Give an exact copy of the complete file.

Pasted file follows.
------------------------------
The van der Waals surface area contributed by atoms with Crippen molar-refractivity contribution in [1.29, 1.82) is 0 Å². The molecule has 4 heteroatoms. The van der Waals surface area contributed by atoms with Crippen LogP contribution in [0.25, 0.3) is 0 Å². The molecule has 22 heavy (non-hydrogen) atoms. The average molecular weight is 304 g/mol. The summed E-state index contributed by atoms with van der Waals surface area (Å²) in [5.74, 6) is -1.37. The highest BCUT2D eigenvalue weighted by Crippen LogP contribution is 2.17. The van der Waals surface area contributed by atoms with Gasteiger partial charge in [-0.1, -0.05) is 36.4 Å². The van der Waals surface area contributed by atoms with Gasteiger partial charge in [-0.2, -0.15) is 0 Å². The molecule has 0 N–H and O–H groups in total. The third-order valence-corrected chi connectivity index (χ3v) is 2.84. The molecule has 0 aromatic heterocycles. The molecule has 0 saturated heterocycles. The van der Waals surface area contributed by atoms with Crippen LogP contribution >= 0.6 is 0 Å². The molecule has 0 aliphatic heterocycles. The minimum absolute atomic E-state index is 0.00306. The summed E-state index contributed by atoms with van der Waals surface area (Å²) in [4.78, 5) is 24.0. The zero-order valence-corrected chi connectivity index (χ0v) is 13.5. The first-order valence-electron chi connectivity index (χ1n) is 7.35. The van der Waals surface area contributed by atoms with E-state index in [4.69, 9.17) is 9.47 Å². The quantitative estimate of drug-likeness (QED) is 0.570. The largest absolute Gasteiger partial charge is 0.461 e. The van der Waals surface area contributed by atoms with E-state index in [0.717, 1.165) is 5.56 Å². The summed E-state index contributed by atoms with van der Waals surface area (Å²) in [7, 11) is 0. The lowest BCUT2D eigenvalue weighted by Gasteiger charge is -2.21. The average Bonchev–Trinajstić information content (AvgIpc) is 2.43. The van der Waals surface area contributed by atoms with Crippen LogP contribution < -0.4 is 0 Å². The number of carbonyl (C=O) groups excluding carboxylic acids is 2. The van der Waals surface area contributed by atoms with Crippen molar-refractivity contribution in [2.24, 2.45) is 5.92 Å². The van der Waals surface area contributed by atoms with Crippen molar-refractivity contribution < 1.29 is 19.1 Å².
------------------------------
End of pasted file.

The van der Waals surface area contributed by atoms with Crippen molar-refractivity contribution in [1.29, 1.82) is 0 Å². The molecule has 4 heteroatoms. The van der Waals surface area contributed by atoms with Crippen LogP contribution in [0.25, 0.3) is 0 Å². The molecule has 22 heavy (non-hydrogen) atoms. The average molecular weight is 304 g/mol. The summed E-state index contributed by atoms with van der Waals surface area (Å²) in [5.74, 6) is -1.37. The highest BCUT2D eigenvalue weighted by Crippen LogP contribution is 2.17. The van der Waals surface area contributed by atoms with Gasteiger partial charge in [-0.1, -0.05) is 36.4 Å². The van der Waals surface area contributed by atoms with Gasteiger partial charge in [-0.2, -0.15) is 0 Å². The molecule has 0 N–H and O–H groups in total. The third-order valence-corrected chi connectivity index (χ3v) is 2.84. The molecule has 0 aromatic heterocycles. The molecule has 0 saturated heterocycles. The van der Waals surface area contributed by atoms with Crippen LogP contribution >= 0.6 is 0 Å². The molecule has 0 aliphatic heterocycles. The minimum absolute atomic E-state index is 0.00306. The summed E-state index contributed by atoms with van der Waals surface area (Å²) in [4.78, 5) is 24.0. The zero-order valence-corrected chi connectivity index (χ0v) is 13.5. The first-order valence-electron chi connectivity index (χ1n) is 7.35. The van der Waals surface area contributed by atoms with E-state index in [4.69, 9.17) is 9.47 Å². The quantitative estimate of drug-likeness (QED) is 0.570. The largest absolute Gasteiger partial charge is 0.461 e. The van der Waals surface area contributed by atoms with E-state index in [0.717, 1.165) is 5.56 Å². The summed E-state index contributed by atoms with van der Waals surface area (Å²) in [7, 11) is 0. The lowest BCUT2D eigenvalue weighted by Gasteiger charge is -2.21. The average Bonchev–Trinajstić information content (AvgIpc) is 2.43. The van der Waals surface area contributed by atoms with Crippen LogP contribution < -0.4 is 0 Å². The number of carbonyl (C=O) groups excluding carboxylic acids is 2. The van der Waals surface area contributed by atoms with Crippen molar-refractivity contribution in [2.24, 2.45) is 5.92 Å². The van der Waals surface area contributed by atoms with Crippen molar-refractivity contribution < 1.29 is 19.1 Å².